15 January 2015
There is growing evidence that suggest heart and brain problems could be the most common cause of dementia in older people. In addition, when strokes and hallmark Alzheimer's plaques and tangles are combined, it significantly boosts a person's risk of experiencing dementia.
This is particularly relevant as a stroke, or cerebrovascular disease, occurs more commonly as people age and is made worse by smoking, hypertension or diabetes. However, it can be prevented with a variety of drug and lifestyle interventions, but this same method has not been established for dementia.
Published in Alzheimer's & Dementia: the Journal of the Alzheimer's Association, a group of leading scientists have noted recommendations to support future research on how Alzheimer's and vascular conditions progress together and influence each other.
The authors hope this research agenda, if executed, will uncover new clues for effectively treating or preventing dementia.
Heather Snyder, director of medical and scientific operations for the Alzheimer's Association, and first author of the new article, said: "We are encouraged by the potential for new treatment strategies for dementia to arise from studying the crossover of vascular factors with the progression of Alzheimer's."
Professor Snyder said that, in terms of next steps, research tools and collaborations need to be developed to further scientific investigation in "this promising area of study".
At the end of 2013, the Alzheimer's Association, with scientific input from the National Institutes of Health's National Institute of Neurological Disorders and Stroke (NINDS) and National Heart, Lung and Blood Institute (NHLBI), canvassed the opinion of scientific experts on how gaps in research on vascular contributions in Alzheimer's and related forms of dementia can be addressed. The newly-published article summarises the meeting and discussions, including an outline of next steps.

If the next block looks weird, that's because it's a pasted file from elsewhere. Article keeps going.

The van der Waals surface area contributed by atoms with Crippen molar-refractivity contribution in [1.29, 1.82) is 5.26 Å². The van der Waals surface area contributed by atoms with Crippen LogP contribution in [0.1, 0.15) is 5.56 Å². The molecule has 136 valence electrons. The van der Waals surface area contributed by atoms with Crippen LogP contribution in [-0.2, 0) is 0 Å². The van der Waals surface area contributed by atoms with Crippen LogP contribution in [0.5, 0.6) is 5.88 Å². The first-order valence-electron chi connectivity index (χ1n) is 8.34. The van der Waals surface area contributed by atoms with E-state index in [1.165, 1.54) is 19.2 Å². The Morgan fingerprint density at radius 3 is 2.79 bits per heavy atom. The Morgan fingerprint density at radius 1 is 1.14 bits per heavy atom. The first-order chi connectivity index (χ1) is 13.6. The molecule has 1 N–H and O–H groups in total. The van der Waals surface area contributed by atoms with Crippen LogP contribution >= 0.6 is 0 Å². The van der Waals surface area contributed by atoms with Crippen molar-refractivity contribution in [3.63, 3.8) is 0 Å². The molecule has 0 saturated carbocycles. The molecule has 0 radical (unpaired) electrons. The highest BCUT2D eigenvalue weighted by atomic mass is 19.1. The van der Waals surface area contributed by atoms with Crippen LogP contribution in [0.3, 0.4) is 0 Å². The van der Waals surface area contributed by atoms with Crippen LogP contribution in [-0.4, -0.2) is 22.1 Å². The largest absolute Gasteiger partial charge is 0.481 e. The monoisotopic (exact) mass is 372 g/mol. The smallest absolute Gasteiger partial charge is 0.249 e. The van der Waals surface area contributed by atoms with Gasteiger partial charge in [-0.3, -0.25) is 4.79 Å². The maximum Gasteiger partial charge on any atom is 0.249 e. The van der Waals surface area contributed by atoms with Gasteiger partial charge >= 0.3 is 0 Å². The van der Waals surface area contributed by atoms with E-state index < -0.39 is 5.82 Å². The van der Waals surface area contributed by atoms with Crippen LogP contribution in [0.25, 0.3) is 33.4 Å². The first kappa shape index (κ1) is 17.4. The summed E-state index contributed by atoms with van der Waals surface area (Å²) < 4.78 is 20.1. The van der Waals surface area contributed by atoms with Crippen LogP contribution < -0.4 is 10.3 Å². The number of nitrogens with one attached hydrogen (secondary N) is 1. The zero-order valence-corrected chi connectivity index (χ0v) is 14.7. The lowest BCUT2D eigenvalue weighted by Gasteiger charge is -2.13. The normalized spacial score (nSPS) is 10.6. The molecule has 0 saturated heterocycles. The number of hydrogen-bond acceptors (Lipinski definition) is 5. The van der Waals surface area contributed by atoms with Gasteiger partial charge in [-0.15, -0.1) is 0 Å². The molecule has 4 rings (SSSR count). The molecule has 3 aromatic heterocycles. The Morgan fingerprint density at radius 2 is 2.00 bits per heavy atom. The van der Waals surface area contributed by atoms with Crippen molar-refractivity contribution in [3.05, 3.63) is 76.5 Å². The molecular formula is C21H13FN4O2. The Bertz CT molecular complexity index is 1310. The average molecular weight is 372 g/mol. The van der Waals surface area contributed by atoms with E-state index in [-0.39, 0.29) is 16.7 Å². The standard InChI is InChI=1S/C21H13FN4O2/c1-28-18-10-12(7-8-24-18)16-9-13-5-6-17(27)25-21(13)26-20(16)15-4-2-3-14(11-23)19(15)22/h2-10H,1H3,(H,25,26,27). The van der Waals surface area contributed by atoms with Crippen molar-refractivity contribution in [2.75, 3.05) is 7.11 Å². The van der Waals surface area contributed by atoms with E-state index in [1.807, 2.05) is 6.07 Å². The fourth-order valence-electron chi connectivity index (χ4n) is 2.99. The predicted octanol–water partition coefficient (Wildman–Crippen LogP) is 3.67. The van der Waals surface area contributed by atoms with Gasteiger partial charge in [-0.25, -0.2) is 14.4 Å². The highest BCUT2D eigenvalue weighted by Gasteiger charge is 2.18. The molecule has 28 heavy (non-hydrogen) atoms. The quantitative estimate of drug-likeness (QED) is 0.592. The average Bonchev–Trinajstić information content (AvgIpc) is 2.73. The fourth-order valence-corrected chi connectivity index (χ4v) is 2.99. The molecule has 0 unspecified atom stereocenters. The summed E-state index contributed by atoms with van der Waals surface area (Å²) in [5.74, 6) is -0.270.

Professor Snyder said whether improved control of vascular risk factors can be "translated to decreased dementia risk" is not known, but the findings of a number of studies suggest that it could be possible, which warrants further research attention.
"Blood vessels that deliver nutrients to the brain and carry away waste are vital for normal cognitive function," said co-author Roderick Corriveau, the NINDS programme director who oversees dementia research. "Understanding vascular contributions to cognitive impairment and dementia, including changes due to stroke, heart disease and diabetes, are critically important to guide the development of preventions and treatments for dementia."
Various areas were identified by the authors, such as further research on the relationship between diabetes and insulin resistance and risk of vascular disease, Alzheimer's and related dementia. They also wanted to see further studies involving genetic factors that could influence vascular processes and other changes in the brain, as well as the role of the immune system in relation to blood flow in the brain.
The authors also conclude that biological markers, which are used to detect and measure disease progression, of key vascular processes related to brain function impairment, memory and thinking abilities should be studied in order to progress research.
Posted by Phillip Briggs
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